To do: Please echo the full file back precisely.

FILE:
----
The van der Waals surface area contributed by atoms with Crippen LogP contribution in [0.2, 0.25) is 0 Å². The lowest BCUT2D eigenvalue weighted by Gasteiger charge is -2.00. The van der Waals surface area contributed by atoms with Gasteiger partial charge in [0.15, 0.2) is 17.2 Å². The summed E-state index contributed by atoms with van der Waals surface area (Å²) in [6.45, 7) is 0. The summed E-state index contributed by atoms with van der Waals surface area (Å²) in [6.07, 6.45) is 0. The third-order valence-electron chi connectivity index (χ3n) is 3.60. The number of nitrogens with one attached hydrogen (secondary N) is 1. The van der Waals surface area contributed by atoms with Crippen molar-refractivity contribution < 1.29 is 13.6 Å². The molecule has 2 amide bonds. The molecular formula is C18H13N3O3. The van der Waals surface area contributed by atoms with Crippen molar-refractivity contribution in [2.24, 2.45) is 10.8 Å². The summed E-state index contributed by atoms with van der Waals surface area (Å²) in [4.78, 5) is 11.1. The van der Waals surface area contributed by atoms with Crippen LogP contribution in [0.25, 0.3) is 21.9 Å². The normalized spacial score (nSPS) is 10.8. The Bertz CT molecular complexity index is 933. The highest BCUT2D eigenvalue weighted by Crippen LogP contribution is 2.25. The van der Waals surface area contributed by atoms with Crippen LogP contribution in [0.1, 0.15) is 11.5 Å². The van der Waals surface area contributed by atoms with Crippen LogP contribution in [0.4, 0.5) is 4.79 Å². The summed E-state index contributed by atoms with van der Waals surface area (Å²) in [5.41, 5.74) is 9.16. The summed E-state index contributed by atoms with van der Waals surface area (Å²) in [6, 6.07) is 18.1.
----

The van der Waals surface area contributed by atoms with Crippen LogP contribution in [0.2, 0.25) is 0 Å². The lowest BCUT2D eigenvalue weighted by Gasteiger charge is -2.00. The van der Waals surface area contributed by atoms with Gasteiger partial charge in [0.15, 0.2) is 17.2 Å². The summed E-state index contributed by atoms with van der Waals surface area (Å²) in [6.45, 7) is 0. The summed E-state index contributed by atoms with van der Waals surface area (Å²) in [6.07, 6.45) is 0. The third-order valence-electron chi connectivity index (χ3n) is 3.60. The number of nitrogens with one attached hydrogen (secondary N) is 1. The van der Waals surface area contributed by atoms with Crippen molar-refractivity contribution < 1.29 is 13.6 Å². The molecule has 2 amide bonds. The molecular formula is C18H13N3O3. The van der Waals surface area contributed by atoms with Crippen molar-refractivity contribution in [2.24, 2.45) is 10.8 Å². The summed E-state index contributed by atoms with van der Waals surface area (Å²) in [4.78, 5) is 11.1. The van der Waals surface area contributed by atoms with Crippen LogP contribution in [0.25, 0.3) is 21.9 Å². The normalized spacial score (nSPS) is 10.8. The Bertz CT molecular complexity index is 933. The highest BCUT2D eigenvalue weighted by Crippen LogP contribution is 2.25. The van der Waals surface area contributed by atoms with Crippen LogP contribution in [0.1, 0.15) is 11.5 Å². The van der Waals surface area contributed by atoms with Crippen LogP contribution in [0.4, 0.5) is 4.79 Å². The summed E-state index contributed by atoms with van der Waals surface area (Å²) in [5.41, 5.74) is 9.16. The summed E-state index contributed by atoms with van der Waals surface area (Å²) in [6, 6.07) is 18.1.